ARCHITECT IAN HAY ON ISLINGTON’S BEAUTIFUL PERIOD PROPERTIES
Islington is full of old and beautiful properties, something we should all embrace and conserve as best we can, architect Ian Hay tells Helen Cahill
Any Islington local could probably talk for hours with local architect Ian Hay. The area’s Georgian architecture – ‘amongst the best in Britain’, in his opinion – is something he could happily chat about all afternoon. When I visited him in his home and practice off Upper Street, that’s exactly what we did. ‘Gibson Square and places like that are just fantastic,’ he raves. ‘It’s a complete, intact Georgian area and I love the houses with those massive windows.’
The revitalisation of King’s Cross and Granary Square gratifies his admiration for the area’s historic architecture. ‘It’s so exciting,’ he says. ‘Every time you go down there it seems there’s something new. The old buildings have been given a new lease of life completely, isn’t that wonderful? Like the front of St. Pancras station. That beautiful façade has always been there, and we haven’t seen it before!’
In a similar way, Ian seeks to enhance period buildings with his modern style. ‘I think the combination of the Georgian and modern style works well,’ he says. ‘They’ve got lots in common, they’re both very elegant. So I like to keep the sense of the original house when I’m developing.’
He’s achieved that with his own home. It’s an award-winning overhaul of a damaged property he bought at auction. Previously a church stood behind it, but that was bombed in WWII. Ian believes this caused fires in his building, because when he started re-constructing it he discovered the joints were charred. ‘Most of them were tiny twigs,’ he recalls. He retained as many of the original walls and features as possible, but gave some a modern twist – like installing a log-burner into the former fireplace.
Unsurprisingly, he’s making a success of transforming other people’s homes. While many medium-sized practices suffered during the recession, Ian, who works alone, had plenty to occupy him. ‘I’ve been very lucky,’ he admits. ‘In fact, that was one of my busiest times!’ He found people still developed their houses because the financial strain of moving was worse. ‘The thing with moving is, with stamp duty, it’s very expensive,’ he explains. ‘People prefer to build on their houses if they need more space.’
This often means expanding outwards into the garden, or upwards onto the roof. Ground-floor extensions tend to be easier. ‘It’s more enjoyable because you’re more likely to get permission for it,’ Ian tells me. Gardens, once a service space in Victorian and Georgian houses, are now living spaces. Although they are often tricky, Ian considers roof extensions as environmentally important. ‘There’s a shortage of habitable accommodation. In my opinion, we should be making the most of every square inch,’ he asserts. ‘It’s a big issue; we should be using spaces efficiently. If you stand up on a roof and look at the surroundings anywhere in London, you can see how much space there is up there.’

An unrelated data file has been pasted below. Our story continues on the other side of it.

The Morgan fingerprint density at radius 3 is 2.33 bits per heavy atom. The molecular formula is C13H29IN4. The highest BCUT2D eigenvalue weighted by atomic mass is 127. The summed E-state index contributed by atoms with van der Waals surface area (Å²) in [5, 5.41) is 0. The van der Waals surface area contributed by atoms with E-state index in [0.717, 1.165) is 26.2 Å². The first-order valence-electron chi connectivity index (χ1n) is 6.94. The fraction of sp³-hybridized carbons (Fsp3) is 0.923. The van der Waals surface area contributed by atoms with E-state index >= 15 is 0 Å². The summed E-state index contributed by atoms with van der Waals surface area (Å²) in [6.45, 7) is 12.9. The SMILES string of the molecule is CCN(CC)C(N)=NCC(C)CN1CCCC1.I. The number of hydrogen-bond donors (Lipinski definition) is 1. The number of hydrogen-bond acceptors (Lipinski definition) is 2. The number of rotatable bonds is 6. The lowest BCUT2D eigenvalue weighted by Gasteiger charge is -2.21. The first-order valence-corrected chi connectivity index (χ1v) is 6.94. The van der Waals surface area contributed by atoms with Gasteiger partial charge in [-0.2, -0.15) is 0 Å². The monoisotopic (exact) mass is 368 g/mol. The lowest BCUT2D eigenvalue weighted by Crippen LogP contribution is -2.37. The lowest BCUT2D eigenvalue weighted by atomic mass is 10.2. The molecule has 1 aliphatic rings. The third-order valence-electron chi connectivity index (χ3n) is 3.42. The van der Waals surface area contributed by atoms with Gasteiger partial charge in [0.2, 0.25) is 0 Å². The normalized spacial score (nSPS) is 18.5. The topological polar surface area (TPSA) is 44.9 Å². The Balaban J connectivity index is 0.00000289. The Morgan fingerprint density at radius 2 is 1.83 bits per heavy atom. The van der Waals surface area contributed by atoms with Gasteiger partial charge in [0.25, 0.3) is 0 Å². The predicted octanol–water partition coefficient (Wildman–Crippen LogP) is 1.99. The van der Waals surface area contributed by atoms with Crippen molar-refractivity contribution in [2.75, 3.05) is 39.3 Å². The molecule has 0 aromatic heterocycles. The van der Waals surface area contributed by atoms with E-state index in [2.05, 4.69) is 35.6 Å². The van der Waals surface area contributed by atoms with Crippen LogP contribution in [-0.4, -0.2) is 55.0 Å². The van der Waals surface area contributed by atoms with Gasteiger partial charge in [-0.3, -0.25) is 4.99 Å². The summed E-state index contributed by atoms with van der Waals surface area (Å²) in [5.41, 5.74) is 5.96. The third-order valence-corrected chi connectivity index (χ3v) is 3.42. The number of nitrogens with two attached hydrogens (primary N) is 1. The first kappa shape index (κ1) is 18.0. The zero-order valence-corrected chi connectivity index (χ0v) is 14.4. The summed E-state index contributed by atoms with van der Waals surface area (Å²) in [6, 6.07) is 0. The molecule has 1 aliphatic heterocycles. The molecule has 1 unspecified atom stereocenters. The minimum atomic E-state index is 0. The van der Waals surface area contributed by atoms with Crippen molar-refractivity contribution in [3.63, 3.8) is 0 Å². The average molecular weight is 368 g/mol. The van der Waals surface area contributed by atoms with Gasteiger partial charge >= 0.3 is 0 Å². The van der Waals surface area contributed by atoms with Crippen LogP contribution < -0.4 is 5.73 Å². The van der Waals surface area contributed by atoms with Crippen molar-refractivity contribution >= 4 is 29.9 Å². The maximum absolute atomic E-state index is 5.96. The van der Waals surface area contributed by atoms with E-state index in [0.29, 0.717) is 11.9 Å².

Islington is mostly conservation area, so planning restrictions abound. They are based on aesthetic principles Ian whole-heartedly supports – he’s the last person to oppose measures preserving the area’s celebrated beauty. ‘That’s what this business is all about – making the most of restrictions,’ he tells me about overcoming planning restrictions. ‘If there’s a problem, you find some way of accommodating it. Quite often, you come up with something better than the client had imagined.’
Working alone means Ian can more easily handle the conflicting elements of a project – client’s wishes, technical problems and planning restrictions. ‘It’s a matter of negotiating your way to a solution,’ he smiles. Consequently, he’s very hands-on. ‘That makes my practice a bit different from others. I get involved with projects all the way through myself,’ he explains. Rather than expanding, he would prefer to continue with smaller commissions, which allow him to be fully responsible.
Residential development can be a stressful process – you need to trust your home is in good hands, that it won’t be ruined by an inconsiderate architect who ignores your input. So, beside his design talents, Ian’s easy-going manner might partly explain his success. Visiting him, you’re welcomed with an offer of green tea – just make sure you give yourself plenty of time to talk.
11 Halton RoadN1 2EN; 020 7688 1589; ianhay.co.uk